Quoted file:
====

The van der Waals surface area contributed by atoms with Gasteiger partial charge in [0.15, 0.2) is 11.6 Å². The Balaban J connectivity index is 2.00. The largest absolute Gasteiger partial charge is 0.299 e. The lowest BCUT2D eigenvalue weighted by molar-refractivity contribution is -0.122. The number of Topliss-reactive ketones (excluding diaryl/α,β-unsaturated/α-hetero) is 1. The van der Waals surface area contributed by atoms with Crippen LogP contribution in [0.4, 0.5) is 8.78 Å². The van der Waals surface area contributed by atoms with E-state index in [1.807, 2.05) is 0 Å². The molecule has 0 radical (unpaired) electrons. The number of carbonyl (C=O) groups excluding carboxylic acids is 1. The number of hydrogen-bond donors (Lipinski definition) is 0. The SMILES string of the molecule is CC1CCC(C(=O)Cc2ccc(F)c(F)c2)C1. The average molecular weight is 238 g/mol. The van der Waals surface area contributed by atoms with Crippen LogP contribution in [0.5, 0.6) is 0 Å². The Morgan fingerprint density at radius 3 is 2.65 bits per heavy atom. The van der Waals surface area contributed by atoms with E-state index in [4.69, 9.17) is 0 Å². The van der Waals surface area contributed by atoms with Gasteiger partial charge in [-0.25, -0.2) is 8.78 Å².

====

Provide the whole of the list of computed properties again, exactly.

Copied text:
The van der Waals surface area contributed by atoms with Gasteiger partial charge in [0.15, 0.2) is 11.6 Å². The Balaban J connectivity index is 2.00. The largest absolute Gasteiger partial charge is 0.299 e. The lowest BCUT2D eigenvalue weighted by molar-refractivity contribution is -0.122. The number of Topliss-reactive ketones (excluding diaryl/α,β-unsaturated/α-hetero) is 1. The van der Waals surface area contributed by atoms with Crippen LogP contribution in [0.4, 0.5) is 8.78 Å². The van der Waals surface area contributed by atoms with E-state index in [1.807, 2.05) is 0 Å². The molecule has 0 radical (unpaired) electrons. The number of carbonyl (C=O) groups excluding carboxylic acids is 1. The number of hydrogen-bond donors (Lipinski definition) is 0. The SMILES string of the molecule is CC1CCC(C(=O)Cc2ccc(F)c(F)c2)C1. The average molecular weight is 238 g/mol. The van der Waals surface area contributed by atoms with Crippen LogP contribution in [0.5, 0.6) is 0 Å². The Morgan fingerprint density at radius 3 is 2.65 bits per heavy atom. The van der Waals surface area contributed by atoms with E-state index in [4.69, 9.17) is 0 Å². The van der Waals surface area contributed by atoms with Gasteiger partial charge in [-0.25, -0.2) is 8.78 Å².